By Greg Mills (firstname.lastname@example.org)
May 18, 2012: the US Department of Commerce places high tariffs on imported Chinese photovoltaic cells. In one of the most stunning, counter-intuitive, anti-green, anti-free enterprise moves the Obama administration has ever made (is that saying something or what?), the US has just placed tariffs of up to 249% on imported Chinese photovoltaic cells. Cheap photocells are bad for the US market?
Three US photocell manufacturers whined to the Department of Commerce that Chinese photovoltaic cell manufacturing is being “subsidized” by the Chinese government, which allows them to “dump” cheap photovoltaic cells on the market. What a terrible thing: dumping cheap photocells and cheap solar panels! The choice between dumped cheap Chinese photocells that produce “free” electricity for 20 years or more vs. expensive oil (which will only go up astronomically in cost over time) makes the new tariff as stupid as a bag of hammers.
The biggest barrier to green energy, in the form of photoelectric installation, is really the cost per installed watt. The cost per watt for Chinese photocells has recently gone down dramatically due to China scaling up its silicon cell production and recent innovation. That the Chinese government was wise enough to invest in producing cheap solar cells is a good thing, not a bad thing.
The US has recently done exactly the same thing, but foolishly invested in the wrong technology and squandered billions of tax dollars. We subsidize new solar installations in the US, so the “crime” of government interference in the solar market really cuts both ways. You can invest in driving the price per watt down or subsidize installation — what is the difference? Both approaches are valid to achieve the major goal of converting to green energy.
If the question is phrased like this; if the Chinese government chooses to dramatically reduce the price of solar cells to the world market, is that good or bad? Most people would think the Chinese are doing us a big favor, but that is not the thinking of the Obama administration. Supporting the fortunes of three US solar cell manufacturers is more important to the administration than the stated major goal of converting the US to renewable energy at affordable prices.
As an old timer in the solar energy industry, I have seen the devastating effect short sighted governmental action has on the solar market. Back in the Carter administration the long lines for gasoline drove the government towards subsidizing solar energy with generous tax credits. A solar energy industry sprang up and began to move the US towards getting off the virtual energy monopoly imported oil had on us. As soon as oil prices leveled off, the solar subsidies expired and the fledgling solar industry withered. Private investments in solar startups were lost.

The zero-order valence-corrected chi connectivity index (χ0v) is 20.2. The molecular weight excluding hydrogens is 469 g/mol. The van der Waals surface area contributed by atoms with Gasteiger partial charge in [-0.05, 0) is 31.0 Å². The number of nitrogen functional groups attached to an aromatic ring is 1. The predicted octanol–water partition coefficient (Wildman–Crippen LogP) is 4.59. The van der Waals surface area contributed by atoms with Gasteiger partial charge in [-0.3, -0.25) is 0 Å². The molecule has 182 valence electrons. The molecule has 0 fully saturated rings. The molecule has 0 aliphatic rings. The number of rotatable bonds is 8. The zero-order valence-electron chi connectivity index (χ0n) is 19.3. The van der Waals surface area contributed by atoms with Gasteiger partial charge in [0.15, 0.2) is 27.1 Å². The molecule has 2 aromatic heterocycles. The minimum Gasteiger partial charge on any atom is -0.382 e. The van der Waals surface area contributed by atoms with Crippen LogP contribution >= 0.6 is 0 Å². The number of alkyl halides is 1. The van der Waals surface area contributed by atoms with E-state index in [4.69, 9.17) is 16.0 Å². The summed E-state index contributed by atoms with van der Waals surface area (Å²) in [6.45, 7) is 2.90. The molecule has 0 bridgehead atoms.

The time frame for launching and maturing solar energy technology is something the idiots in Congress don’t understand. If nothing else, the solar energy business needs a stable environment as far as governmental issues are concerned. A tax credit program to support the conversion from oil to solar needs to be predictable and stupid things like intentionally and dramatically increasing the market price of solar cells is retrograde to the point of idiocy.
Is it better for the US to have a way to economically achieve the goal of converting to green energy or is the protection of three non-competitive domestic solar cell manufactures more important? Gordon Brinser, president of SolarWorld Industries, who filed the complaint in October of last year with the Commerce Department gloated; “The verdict is in, (the US) Commerce (department) has now confirmed that Chinese manufacturers are guilty of illegally dumping solar cells and panels in the US market.”
The argument that domestic production needs to be protected for the long term good of the USA makes sense. The issue is the way the Obama administration has chosen to do it. The department of Energy has been so motivated in granting money to politically favored solar companies they were blindsided by unproven and it turns out flawed solar technology. Investing in innovative refinement and scaling up of known technology was the choice the Chinese made. US taxpayers bet $528,000,000 on Solyndra and lost it all. If investing half a billion dollars in Solyndra is different than what the Chinese did, I would like for someone to explain it to me.
I submit that freely letting the Chinese dump all the cheap solar panels on the US market they want makes perfect sense. If the Chinese raise prices after driving US manufactures out of business, new and better technology and new companies are sure to spring up in a truly free enterprise environment. To me the choice between expensive oil and cheap solar panels, no matter where they are made, is a no brainer.
Greg Mills is a former Solar Contractor in California and Hawaii and an inventor. See http://www.cottageindustrysolar.com .